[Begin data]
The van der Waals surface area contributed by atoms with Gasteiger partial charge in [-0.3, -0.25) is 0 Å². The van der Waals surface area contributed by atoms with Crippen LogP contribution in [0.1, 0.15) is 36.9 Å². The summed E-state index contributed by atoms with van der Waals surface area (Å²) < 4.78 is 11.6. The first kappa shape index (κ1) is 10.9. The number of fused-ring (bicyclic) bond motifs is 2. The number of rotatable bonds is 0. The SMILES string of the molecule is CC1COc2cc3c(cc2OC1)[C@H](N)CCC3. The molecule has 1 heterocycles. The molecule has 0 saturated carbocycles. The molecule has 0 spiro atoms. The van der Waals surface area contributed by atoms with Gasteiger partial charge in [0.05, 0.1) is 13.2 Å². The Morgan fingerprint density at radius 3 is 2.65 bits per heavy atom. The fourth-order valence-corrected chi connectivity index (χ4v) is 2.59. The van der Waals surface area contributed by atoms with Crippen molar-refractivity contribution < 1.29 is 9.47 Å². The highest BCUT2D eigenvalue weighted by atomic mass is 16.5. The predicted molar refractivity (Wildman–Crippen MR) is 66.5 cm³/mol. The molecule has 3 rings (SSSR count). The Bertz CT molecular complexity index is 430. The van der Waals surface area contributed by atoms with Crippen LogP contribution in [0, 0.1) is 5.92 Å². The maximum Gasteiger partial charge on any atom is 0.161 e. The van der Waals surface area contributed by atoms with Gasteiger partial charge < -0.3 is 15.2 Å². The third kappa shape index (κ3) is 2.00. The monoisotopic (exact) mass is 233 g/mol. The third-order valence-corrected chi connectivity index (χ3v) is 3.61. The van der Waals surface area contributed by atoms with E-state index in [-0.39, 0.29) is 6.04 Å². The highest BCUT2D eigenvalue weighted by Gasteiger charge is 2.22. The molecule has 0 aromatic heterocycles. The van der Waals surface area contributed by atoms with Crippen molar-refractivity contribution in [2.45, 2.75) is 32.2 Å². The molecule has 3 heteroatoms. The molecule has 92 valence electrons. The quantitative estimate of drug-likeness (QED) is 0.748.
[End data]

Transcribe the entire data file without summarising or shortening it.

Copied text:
The van der Waals surface area contributed by atoms with Gasteiger partial charge in [-0.3, -0.25) is 0 Å². The van der Waals surface area contributed by atoms with Crippen LogP contribution in [0.1, 0.15) is 36.9 Å². The summed E-state index contributed by atoms with van der Waals surface area (Å²) < 4.78 is 11.6. The first kappa shape index (κ1) is 10.9. The number of fused-ring (bicyclic) bond motifs is 2. The number of rotatable bonds is 0. The SMILES string of the molecule is CC1COc2cc3c(cc2OC1)[C@H](N)CCC3. The molecule has 1 heterocycles. The molecule has 0 saturated carbocycles. The molecule has 0 spiro atoms. The van der Waals surface area contributed by atoms with Gasteiger partial charge in [0.05, 0.1) is 13.2 Å². The Morgan fingerprint density at radius 3 is 2.65 bits per heavy atom. The fourth-order valence-corrected chi connectivity index (χ4v) is 2.59. The van der Waals surface area contributed by atoms with Crippen molar-refractivity contribution < 1.29 is 9.47 Å². The highest BCUT2D eigenvalue weighted by atomic mass is 16.5. The predicted molar refractivity (Wildman–Crippen MR) is 66.5 cm³/mol. The molecule has 3 rings (SSSR count). The Bertz CT molecular complexity index is 430. The van der Waals surface area contributed by atoms with Crippen LogP contribution in [0, 0.1) is 5.92 Å². The maximum Gasteiger partial charge on any atom is 0.161 e. The van der Waals surface area contributed by atoms with Gasteiger partial charge < -0.3 is 15.2 Å². The third kappa shape index (κ3) is 2.00. The monoisotopic (exact) mass is 233 g/mol. The third-order valence-corrected chi connectivity index (χ3v) is 3.61. The van der Waals surface area contributed by atoms with E-state index in [-0.39, 0.29) is 6.04 Å². The highest BCUT2D eigenvalue weighted by Gasteiger charge is 2.22. The molecule has 0 aromatic heterocycles. The van der Waals surface area contributed by atoms with Crippen molar-refractivity contribution in [2.45, 2.75) is 32.2 Å². The molecule has 3 heteroatoms. The molecule has 92 valence electrons. The quantitative estimate of drug-likeness (QED) is 0.748.